Most people are familiar with the fantastic prices that can be found on clearance racks – whether it’s at Target, Macy’s or another store entirely – but have you ever wondered where the clothes on clearance racks go if they are not sold? After all, no matter how many times a store marks down that hideous t-shirt, sometimes everyone realizes just how awful it looks. Or perhaps the size of the clothing is simply not what anyone is looking for. For whatever reason, there is clothing that stores do not manage to sell. What happens to that clothing?
A month ago The New York Times published an article by Jim Dwyer entitled “A Clothing Clearance Where More Than Just the Prices Have Been Slashed.” In it, Dwyer calls the reader’s attention to two stores in New York City – H&M and Wal-Mart – outside of which partially destroyed clothing is frequently found in the trash. The clothing is intentionally destroyed before disposal; the items from the Wal-Mart mentioned had holes punched through them by a machine. The clothes outside H&M had been slashed to make them unsalvageable. The actions being taken by these two stores (and likely others) are atrocious. There are (at least) thousands of people who could benefit from the donation of this clothing. It is not only wasteful in the sense that it could benefit less fortunate people, it is environmentally irresponsible. There is no reason for the destruction of the garments when they could be donated.
It is understandable in one way that a store like H&M would not want their clothing to lose any amount of exclusivity that it has. However, this is not a good enough reason to destroy the clothing they are unable to sell. If no one wants to buy the clothing from H&M, then it will not matter to customers that poorer people who did not pay for it are wearing it. Basically, if the concern is that the sight of less fortunate people wearing clothing from H&M will lessen its value, the solution is not to destroy clothing, but rather to donate clothing when it is no longer wanted by paying customers. Wal-Mart does not even have the flimsy defense just offered for H&M.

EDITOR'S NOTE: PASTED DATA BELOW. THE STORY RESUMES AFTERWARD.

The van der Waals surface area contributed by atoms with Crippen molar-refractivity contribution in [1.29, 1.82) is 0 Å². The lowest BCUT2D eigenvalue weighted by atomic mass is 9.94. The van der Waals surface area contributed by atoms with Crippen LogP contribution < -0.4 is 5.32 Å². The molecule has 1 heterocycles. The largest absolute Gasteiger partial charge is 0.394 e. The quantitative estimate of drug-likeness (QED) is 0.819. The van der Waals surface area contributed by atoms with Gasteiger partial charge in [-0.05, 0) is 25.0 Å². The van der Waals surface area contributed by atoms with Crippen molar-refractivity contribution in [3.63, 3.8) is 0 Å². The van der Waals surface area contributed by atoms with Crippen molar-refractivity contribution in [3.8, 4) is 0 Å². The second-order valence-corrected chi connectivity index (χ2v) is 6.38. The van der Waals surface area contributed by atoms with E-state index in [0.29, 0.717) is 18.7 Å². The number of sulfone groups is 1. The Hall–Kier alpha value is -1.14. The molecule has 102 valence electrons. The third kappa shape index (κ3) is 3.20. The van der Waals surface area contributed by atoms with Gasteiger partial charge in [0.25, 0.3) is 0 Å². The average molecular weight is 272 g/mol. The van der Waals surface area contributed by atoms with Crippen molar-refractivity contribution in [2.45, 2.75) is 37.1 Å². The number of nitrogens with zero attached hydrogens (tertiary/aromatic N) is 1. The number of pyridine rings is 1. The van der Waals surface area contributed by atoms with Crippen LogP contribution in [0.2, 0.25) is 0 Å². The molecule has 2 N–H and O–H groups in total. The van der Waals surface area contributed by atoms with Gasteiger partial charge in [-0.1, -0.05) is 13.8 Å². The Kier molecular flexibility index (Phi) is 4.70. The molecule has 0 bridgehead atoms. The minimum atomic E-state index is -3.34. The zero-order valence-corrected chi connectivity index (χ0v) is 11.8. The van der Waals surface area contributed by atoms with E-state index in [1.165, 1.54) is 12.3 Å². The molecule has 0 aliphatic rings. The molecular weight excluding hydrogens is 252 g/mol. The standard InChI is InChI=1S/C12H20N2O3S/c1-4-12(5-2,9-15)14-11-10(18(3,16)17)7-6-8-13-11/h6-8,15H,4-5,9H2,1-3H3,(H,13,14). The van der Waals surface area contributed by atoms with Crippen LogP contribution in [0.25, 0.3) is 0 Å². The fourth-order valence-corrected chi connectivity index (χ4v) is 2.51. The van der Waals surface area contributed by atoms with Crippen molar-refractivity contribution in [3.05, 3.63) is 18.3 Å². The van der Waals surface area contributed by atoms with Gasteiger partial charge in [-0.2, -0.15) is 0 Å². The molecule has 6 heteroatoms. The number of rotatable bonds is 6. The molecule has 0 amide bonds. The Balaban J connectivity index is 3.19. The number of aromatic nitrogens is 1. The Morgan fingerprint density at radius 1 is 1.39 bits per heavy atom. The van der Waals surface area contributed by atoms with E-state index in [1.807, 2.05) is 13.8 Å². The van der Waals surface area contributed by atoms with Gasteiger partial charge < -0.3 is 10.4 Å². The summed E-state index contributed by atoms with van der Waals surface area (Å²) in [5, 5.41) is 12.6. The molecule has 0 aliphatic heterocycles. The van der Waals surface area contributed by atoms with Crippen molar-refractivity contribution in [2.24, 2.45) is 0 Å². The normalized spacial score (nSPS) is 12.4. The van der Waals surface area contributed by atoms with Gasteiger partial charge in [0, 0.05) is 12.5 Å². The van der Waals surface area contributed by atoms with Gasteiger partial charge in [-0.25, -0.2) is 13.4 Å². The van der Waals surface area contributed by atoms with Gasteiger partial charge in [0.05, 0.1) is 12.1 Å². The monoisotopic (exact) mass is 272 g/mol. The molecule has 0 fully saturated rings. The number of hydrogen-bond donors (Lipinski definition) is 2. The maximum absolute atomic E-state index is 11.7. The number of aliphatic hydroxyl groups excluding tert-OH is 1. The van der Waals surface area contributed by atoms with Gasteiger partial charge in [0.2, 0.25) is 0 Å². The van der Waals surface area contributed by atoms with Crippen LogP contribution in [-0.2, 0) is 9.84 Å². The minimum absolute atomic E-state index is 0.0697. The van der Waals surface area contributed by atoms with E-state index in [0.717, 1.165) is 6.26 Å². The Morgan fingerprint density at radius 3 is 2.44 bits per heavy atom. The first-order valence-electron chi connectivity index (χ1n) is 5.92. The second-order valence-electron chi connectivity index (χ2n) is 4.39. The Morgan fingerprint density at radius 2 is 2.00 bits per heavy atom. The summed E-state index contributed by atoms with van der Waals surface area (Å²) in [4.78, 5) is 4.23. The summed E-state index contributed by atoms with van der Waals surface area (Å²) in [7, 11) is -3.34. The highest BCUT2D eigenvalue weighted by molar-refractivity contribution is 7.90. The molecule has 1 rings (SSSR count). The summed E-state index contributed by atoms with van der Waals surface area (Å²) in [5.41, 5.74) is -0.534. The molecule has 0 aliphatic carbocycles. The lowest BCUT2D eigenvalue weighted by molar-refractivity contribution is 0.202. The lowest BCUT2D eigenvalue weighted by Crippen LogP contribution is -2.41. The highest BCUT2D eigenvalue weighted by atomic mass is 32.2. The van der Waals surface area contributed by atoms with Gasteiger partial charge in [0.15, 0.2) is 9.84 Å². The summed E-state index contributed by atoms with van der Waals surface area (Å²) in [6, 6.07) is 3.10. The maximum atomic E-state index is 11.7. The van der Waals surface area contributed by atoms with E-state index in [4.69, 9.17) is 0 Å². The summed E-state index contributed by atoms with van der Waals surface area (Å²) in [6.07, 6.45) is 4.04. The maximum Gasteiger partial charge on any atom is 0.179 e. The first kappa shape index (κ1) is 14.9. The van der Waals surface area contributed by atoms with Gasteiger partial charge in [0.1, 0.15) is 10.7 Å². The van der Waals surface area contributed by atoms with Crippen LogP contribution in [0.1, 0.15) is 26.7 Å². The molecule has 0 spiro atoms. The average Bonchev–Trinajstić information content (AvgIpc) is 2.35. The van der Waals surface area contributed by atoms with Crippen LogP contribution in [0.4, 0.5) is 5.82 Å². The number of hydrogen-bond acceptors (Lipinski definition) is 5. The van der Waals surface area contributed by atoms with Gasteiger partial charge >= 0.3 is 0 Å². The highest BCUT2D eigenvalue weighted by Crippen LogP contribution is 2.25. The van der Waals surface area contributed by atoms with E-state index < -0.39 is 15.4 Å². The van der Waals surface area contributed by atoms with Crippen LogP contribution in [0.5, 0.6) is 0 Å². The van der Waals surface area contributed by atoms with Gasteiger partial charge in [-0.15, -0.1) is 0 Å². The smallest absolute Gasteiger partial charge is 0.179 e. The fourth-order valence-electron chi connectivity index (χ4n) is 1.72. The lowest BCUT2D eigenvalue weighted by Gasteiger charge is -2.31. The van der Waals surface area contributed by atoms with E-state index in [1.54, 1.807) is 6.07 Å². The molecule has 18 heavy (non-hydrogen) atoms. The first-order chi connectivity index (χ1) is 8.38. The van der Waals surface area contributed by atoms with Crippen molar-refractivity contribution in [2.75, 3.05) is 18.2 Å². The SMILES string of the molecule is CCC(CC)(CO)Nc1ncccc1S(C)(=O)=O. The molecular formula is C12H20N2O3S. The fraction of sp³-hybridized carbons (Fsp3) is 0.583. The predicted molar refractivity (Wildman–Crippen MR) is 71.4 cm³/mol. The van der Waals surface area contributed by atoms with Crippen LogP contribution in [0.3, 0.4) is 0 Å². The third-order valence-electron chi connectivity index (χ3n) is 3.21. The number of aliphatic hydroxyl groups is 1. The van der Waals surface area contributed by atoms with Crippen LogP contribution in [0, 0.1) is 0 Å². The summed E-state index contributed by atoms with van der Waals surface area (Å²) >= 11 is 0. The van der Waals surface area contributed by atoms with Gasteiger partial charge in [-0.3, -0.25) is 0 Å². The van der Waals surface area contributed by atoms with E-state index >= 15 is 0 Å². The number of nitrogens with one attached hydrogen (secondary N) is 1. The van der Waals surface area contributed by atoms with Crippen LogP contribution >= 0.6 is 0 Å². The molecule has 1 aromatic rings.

The destruction of garments is not only a cold and heartless policy it is one that generates negative public opinion. For example, imagine you have two stores that are considered to be on par with each other in terms of quality, styles available, customer service, and any other factors you may consider before shopping at a store. Now imagine you have no particular preference for either, but one morning you read an article about how one of these stores destroys the merchandise they do not sell while the other donates it to a local charity. The latter store now has a better reputation than the former in the eyes of most people (I hope). As a result, the store that donates gains customers as people decide they no longer wish to shop at the store that destroys garments. Would it not make more sense for any store to adopt the policy of donating clothing, if not in order to be socially responsible, then at least to better their reputation in the eyes of customers?
Why do these stores destroy their clothing instead of donating it? I cannot seem to find a logical reason for it. I would postulate that the stores are lazy, but it would be easier to donate the clothing whole than to spend any effort or time destroying it. The store would not lose any more money by donating the clothing than it does by destroying it. It is entirely unreasonable, heartless, cold and plainly stupid that these stores ruin the garments instead of giving them away to charities.